National Sediment Bioaccumulation Conference Proceedings



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United States Environmental Protection Agency


During September 11-13, 1996, the U.S. Environmental Protection Agency (EPA) sponsored the National Sediment Bioaccumulation Conference in Bethesda, Maryland. The assessment of bioaccumulative sediment contaminants has become an important issue for EPA and other agencies. Data compiled to date for EPA's National Sediment Quality Survey and the National Listing of Fish and Wildlife Consumption Advisories indicate that the presence of bioaccumulative substances in sediments is a potentially serious national problem. EPA uses bioaccumulation data to make regulatory decisions in a number of its programs. The Superfund Program uses bioaccumulation data to assess contaminated sites for cleanup. Results of bioaccumulation tests are used in the (TSCA) and in the review process for National Pollutant Discharge Elimination System (NPDES) permits and dredged material discharge permits. Bioaccumulation studies are also required to support regustration of pesticides under the Federal Insecticide, Fungicide, and Rodenticide Act (FIFRA). Advances in the science of bioaccumulation testing and assessment and interpretation of test results will benefit all of these programs. The purpose of this conference was to present the current state of our knowledge of assessment of bioaccumulative sediment contaminants and to discuss how bioaccumulation data are integrated into EPA's decision-making processes. The conference was organized into the following seven sessions: Session One - Field and Laboratory Methods for Measuring Bioaccumulation; Session Two - Interpretation and Applications of Bioaccumulation Results; Session Three - Modeling Bioavailability of Sediment Contaminants; Session Four - Food Chain Models and Bioenergetics; Session Five - Human Health-Based Risk Assessment; Session Six - Ecological-Based Risk Assessment; Session Seven - Integrating Bioaccumulation Results into EPA's Decision-Making Process.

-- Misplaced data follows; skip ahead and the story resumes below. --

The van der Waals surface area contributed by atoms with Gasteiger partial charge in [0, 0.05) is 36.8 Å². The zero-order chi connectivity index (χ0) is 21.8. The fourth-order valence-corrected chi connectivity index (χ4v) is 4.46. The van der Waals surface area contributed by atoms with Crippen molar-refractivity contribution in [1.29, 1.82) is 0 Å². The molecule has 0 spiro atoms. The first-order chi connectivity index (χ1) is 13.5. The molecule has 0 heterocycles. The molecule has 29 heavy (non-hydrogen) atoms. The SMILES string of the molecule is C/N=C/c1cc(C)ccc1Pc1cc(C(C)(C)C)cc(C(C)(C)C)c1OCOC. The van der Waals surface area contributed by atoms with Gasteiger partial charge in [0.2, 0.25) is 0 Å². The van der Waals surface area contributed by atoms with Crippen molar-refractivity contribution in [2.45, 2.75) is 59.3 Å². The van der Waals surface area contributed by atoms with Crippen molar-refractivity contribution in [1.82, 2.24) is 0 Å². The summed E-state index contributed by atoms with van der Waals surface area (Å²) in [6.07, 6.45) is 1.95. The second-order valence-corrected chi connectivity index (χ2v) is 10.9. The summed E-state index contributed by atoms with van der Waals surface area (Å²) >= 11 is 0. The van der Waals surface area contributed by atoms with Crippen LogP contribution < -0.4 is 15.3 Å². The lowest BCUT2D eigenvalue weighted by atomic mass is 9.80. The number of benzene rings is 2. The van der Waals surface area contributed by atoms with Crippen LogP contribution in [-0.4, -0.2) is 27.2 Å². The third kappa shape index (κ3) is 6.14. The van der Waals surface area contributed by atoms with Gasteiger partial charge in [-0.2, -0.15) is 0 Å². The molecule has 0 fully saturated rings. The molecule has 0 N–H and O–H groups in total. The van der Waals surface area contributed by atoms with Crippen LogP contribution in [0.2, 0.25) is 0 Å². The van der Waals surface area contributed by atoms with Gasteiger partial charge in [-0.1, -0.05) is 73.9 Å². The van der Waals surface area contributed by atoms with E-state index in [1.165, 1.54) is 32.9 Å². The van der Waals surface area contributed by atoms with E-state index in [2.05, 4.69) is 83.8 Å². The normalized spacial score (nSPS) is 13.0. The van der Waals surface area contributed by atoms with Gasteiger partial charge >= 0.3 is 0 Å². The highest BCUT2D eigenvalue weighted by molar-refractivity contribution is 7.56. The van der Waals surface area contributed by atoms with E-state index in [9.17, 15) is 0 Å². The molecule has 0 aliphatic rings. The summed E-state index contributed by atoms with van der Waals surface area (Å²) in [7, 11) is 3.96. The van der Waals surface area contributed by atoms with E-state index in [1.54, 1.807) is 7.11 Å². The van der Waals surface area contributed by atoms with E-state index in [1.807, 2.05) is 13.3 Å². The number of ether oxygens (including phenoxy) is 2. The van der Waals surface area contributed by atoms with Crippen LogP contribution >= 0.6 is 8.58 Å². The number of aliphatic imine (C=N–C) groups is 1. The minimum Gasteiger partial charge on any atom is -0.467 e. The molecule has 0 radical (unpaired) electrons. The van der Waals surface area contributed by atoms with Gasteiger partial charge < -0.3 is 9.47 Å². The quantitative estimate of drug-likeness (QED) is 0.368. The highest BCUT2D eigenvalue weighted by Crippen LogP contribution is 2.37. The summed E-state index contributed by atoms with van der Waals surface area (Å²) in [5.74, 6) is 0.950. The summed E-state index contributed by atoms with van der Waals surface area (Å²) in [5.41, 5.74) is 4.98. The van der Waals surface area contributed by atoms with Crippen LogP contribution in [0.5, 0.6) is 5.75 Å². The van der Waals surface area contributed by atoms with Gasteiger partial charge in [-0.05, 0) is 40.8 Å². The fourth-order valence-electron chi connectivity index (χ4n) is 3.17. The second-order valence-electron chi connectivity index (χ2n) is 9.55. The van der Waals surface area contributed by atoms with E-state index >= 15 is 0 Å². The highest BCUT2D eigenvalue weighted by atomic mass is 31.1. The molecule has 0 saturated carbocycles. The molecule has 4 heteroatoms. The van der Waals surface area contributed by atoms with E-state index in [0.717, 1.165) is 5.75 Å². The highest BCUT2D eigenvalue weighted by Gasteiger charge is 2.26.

360 pages; available for download at the link below.


public health, bioaccumulation, sediment contaminants, biohazards, water quality, environmental protection